If I want to be tied to a schedule, there is also the Pluto TV app and the Comet app. Comet TV airs a lot of old Vincent Price movies. I’ve also recently watched Alice Cooper’s Monster Dog on it, which was a blast of a bad movie.3 You do have to pay attention to their schedule, since the app is just a copy of their broadcast signal.

Further, there are a ton of movies in the public domain, and lots of apps to make them available on your Apple TV. I’m fond of Classix, which does a good job of making them available and searchable. It integrates with the main Apple TV Search, so that if a movie you want to watch is available, it will display Classix along with the other paid options. I also find TVTimeWarp a guilty pleasure: it emulates an old wood-grain television console and plays back Internet Archive videos according to which channel you choose—the channel number is the last two digits of the year in which the video played. If you want more traditional access to Internet Archive movies, use Rewinder.

TVTimeWarp Date with the Angels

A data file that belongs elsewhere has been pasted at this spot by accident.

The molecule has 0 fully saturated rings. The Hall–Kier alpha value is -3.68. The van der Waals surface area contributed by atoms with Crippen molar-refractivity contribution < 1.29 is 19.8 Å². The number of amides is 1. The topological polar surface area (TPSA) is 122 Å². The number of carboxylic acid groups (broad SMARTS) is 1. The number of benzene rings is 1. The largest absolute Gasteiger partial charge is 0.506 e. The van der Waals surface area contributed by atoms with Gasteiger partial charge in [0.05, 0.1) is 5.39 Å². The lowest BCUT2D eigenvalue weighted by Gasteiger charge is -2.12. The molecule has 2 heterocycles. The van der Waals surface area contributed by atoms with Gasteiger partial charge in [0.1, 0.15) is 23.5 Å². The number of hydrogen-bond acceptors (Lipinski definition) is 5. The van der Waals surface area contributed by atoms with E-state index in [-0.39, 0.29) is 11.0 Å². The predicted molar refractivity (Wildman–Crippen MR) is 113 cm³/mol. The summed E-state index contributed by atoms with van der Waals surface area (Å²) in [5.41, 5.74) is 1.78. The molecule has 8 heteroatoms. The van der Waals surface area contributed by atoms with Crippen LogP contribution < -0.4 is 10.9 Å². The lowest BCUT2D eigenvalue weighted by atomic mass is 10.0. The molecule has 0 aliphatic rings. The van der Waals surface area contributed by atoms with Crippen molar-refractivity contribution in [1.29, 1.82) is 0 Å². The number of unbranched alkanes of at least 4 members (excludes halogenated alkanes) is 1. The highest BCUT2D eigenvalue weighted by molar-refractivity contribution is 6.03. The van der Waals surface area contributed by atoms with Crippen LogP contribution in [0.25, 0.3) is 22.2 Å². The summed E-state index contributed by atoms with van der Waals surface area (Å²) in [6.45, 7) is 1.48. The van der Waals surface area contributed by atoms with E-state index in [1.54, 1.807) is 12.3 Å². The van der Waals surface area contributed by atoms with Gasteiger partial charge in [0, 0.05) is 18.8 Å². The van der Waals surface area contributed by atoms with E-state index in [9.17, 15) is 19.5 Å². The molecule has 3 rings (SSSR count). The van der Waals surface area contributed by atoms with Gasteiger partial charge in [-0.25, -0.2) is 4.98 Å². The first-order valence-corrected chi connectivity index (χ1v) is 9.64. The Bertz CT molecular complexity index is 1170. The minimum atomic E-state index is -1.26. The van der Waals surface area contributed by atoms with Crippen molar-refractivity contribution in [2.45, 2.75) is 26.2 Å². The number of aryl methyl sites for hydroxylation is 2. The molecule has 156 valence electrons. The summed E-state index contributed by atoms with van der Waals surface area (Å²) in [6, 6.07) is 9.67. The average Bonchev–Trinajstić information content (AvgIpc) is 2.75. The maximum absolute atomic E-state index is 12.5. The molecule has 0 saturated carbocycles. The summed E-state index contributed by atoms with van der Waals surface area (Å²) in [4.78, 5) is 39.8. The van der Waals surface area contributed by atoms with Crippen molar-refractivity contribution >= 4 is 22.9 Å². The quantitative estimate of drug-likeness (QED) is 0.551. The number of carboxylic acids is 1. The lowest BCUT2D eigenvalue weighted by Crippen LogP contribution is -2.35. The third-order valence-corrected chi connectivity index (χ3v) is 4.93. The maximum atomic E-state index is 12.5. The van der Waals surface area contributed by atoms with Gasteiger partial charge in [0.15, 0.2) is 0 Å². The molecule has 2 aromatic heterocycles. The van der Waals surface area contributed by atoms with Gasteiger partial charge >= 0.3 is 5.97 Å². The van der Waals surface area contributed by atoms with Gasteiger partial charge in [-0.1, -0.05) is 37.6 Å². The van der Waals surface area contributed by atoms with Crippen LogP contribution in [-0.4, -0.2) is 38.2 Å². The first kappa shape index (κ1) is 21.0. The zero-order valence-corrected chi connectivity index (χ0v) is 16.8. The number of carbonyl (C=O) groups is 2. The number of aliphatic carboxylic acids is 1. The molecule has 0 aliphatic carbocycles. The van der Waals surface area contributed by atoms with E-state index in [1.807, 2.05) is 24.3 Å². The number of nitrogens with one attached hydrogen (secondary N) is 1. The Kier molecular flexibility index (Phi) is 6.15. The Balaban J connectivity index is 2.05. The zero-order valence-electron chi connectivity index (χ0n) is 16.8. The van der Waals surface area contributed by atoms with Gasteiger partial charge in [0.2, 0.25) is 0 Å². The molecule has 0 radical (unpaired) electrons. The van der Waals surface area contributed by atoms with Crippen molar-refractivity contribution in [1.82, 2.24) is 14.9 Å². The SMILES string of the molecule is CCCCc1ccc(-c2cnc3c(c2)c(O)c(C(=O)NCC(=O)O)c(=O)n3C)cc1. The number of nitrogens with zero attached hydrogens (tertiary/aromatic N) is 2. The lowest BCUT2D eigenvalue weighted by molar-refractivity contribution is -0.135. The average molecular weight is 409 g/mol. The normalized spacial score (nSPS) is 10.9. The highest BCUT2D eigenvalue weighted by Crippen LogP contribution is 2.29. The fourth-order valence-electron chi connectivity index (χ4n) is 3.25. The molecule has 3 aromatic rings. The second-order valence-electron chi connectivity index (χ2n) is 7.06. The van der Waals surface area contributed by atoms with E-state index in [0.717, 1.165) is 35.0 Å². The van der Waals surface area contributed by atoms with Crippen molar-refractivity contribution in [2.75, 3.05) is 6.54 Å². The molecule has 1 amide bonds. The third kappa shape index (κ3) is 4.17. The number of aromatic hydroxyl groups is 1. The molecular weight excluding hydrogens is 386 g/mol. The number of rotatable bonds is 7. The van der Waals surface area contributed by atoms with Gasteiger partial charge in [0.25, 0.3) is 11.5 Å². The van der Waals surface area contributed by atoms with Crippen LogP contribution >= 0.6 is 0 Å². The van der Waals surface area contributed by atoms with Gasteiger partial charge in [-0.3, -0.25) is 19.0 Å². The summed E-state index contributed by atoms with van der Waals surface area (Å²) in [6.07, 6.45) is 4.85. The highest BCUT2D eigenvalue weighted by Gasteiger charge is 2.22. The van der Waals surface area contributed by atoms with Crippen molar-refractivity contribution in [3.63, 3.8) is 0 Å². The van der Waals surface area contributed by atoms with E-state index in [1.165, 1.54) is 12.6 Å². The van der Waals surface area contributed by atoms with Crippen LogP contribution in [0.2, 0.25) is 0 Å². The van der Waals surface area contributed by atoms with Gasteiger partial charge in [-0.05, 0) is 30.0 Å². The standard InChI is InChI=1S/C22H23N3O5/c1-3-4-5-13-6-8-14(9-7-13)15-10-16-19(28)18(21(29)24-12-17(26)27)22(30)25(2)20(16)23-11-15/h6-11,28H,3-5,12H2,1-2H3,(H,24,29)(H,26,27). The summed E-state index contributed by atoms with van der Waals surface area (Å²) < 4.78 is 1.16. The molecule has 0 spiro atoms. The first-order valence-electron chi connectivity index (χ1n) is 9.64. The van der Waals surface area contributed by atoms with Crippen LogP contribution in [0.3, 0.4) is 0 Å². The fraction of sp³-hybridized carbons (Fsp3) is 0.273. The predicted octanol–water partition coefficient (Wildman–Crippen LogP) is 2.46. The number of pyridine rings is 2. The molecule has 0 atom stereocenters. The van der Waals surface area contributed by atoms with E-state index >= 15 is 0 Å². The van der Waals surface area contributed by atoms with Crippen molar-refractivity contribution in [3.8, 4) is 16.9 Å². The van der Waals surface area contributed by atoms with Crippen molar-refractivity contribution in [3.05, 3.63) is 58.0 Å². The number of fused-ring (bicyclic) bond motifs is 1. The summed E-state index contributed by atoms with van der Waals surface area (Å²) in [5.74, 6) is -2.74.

Channel 57 on TVTimeWarp transports you back to 1957 and Date With the Angels.

And that’s not even counting the mess of amateur videos on YouTube. My dad’s main use of his Apple TV appears to be “show me icy road videos on YouTube”.4 But YouTube has a lot more than accident videos. They have a bunch of old shows so long forgotten that even public domain apps don’t include them, such as the various Mighty Heroes shorts and a lot of convention and conference talks. YouTube has a Watch Later feature, so you can queue up interviews and whatever for later viewing on the Apple TV. I currently have a Ray Bradbury writing interview, a Peter Cushing movie, and a Thomas Sowell economics interview queued up. I’m also subscribed to far too many channels, including The Hoover Institution, Bill Whittle, my local city’s channel, MacRumors, Mark Steyn, NASA5, PragerU, the Texas Public Policy Foundation, The Daily Signal, and Yep Roc Records.